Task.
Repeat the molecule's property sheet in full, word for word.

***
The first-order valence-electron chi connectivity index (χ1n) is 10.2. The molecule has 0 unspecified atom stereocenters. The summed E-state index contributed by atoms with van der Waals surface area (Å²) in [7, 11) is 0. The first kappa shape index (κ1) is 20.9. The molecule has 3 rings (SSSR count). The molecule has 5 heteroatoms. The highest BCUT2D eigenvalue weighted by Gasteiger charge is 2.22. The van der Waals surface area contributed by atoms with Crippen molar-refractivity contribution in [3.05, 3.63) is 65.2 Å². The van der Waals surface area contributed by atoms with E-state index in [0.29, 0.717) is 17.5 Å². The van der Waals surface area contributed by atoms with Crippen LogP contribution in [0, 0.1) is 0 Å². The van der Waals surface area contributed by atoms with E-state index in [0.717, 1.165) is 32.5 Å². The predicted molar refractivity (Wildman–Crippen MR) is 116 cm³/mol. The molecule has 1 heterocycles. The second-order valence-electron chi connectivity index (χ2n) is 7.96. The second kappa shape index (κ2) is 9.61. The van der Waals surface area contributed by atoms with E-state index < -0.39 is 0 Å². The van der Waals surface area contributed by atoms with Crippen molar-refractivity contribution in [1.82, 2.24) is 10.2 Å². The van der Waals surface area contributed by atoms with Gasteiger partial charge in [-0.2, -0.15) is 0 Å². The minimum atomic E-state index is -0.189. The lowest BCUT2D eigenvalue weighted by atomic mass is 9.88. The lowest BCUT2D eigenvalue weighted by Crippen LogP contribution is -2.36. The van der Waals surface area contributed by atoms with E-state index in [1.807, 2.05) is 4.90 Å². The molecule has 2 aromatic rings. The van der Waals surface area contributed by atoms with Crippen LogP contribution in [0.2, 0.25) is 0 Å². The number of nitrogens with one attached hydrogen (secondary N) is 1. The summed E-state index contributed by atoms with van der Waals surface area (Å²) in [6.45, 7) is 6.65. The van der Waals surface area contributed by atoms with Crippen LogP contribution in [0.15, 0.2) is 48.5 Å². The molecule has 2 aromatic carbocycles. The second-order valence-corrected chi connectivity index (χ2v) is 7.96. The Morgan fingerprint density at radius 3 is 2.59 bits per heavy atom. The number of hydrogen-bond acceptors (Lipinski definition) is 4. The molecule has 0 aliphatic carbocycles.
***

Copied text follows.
The first-order valence-electron chi connectivity index (χ1n) is 10.2. The molecule has 0 unspecified atom stereocenters. The summed E-state index contributed by atoms with van der Waals surface area (Å²) in [7, 11) is 0. The first kappa shape index (κ1) is 20.9. The molecule has 3 rings (SSSR count). The molecule has 5 heteroatoms. The highest BCUT2D eigenvalue weighted by Gasteiger charge is 2.22. The van der Waals surface area contributed by atoms with Crippen molar-refractivity contribution in [3.05, 3.63) is 65.2 Å². The van der Waals surface area contributed by atoms with E-state index in [0.29, 0.717) is 17.5 Å². The van der Waals surface area contributed by atoms with Crippen LogP contribution in [0, 0.1) is 0 Å². The van der Waals surface area contributed by atoms with E-state index in [0.717, 1.165) is 32.5 Å². The predicted molar refractivity (Wildman–Crippen MR) is 116 cm³/mol. The molecule has 1 heterocycles. The second-order valence-electron chi connectivity index (χ2n) is 7.96. The second kappa shape index (κ2) is 9.61. The van der Waals surface area contributed by atoms with E-state index < -0.39 is 0 Å². The van der Waals surface area contributed by atoms with Crippen molar-refractivity contribution in [1.82, 2.24) is 10.2 Å². The van der Waals surface area contributed by atoms with Gasteiger partial charge in [-0.2, -0.15) is 0 Å². The minimum atomic E-state index is -0.189. The lowest BCUT2D eigenvalue weighted by atomic mass is 9.88. The lowest BCUT2D eigenvalue weighted by Crippen LogP contribution is -2.36. The van der Waals surface area contributed by atoms with E-state index in [1.807, 2.05) is 4.90 Å². The molecule has 2 aromatic rings. The van der Waals surface area contributed by atoms with Crippen LogP contribution in [0.2, 0.25) is 0 Å². The number of nitrogens with one attached hydrogen (secondary N) is 1. The summed E-state index contributed by atoms with van der Waals surface area (Å²) in [6.45, 7) is 6.65. The van der Waals surface area contributed by atoms with Crippen LogP contribution in [0.15, 0.2) is 48.5 Å². The molecule has 2 aromatic carbocycles. The second-order valence-corrected chi connectivity index (χ2v) is 7.96. The Morgan fingerprint density at radius 3 is 2.59 bits per heavy atom. The number of hydrogen-bond acceptors (Lipinski definition) is 4. The molecule has 0 aliphatic carbocycles.